Lyrita not only provide us with Rob Barnett’s eight-page essay on the career of Goossens and The Apocalypse, but also with the complete sung text – all in English only. The text could have benefited from some additional proof-reading; quite apart from instances where the singers clearly deliver words slightly different from those in the booklet, we are also presented at one point with the delightful image conjured up by the words “about the throne I saw four and twenty eiders sitting” – presumably just in case anybody required additional warmth. But then, on further thought, why should such earnest and beneficial waterfowl be excluded from consideration before the throne of God?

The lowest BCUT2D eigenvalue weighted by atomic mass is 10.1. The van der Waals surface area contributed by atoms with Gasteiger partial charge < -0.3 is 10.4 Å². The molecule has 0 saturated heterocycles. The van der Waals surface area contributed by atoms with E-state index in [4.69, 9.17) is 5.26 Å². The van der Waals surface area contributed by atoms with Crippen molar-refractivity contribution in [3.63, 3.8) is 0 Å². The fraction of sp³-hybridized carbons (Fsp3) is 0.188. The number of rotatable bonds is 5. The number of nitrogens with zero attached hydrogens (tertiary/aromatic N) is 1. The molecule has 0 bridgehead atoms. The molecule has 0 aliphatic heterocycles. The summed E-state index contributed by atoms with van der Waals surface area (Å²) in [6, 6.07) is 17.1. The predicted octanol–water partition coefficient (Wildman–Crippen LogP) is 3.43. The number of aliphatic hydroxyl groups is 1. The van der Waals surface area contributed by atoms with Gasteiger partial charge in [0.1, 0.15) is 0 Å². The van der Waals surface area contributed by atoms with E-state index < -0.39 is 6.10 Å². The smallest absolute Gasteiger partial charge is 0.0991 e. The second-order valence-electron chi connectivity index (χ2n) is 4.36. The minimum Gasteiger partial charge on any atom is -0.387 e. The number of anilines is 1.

I do not imagine for a moment that, given the monumental forces involved (including quadruple woodwind, wind machine, organ, brass and recorder ensembles), we are likely to get an alternative recording of The Apocalypse at any stage in the near future. Even given the occasional problems with the performance here, it is indeed probable that any revival would be hard-pressed to match the sheer excitement of Fredman in the score and the generally excellent sound obtained by the ABC engineers. This must be counted as a most valuable addition to the increasing representation of the compositions of Goossens on record. It has been available on the internet (presumably in a transfer from the LPs) but the presentation here clearly renders it both more valuable and informative to listeners. Those interested in British choral music of the twentieth century (and they are a growing body of potential purchasers) will certainly wish to investigate a work which is likely to be totally unknown to them.

Paul Corfield Godfrey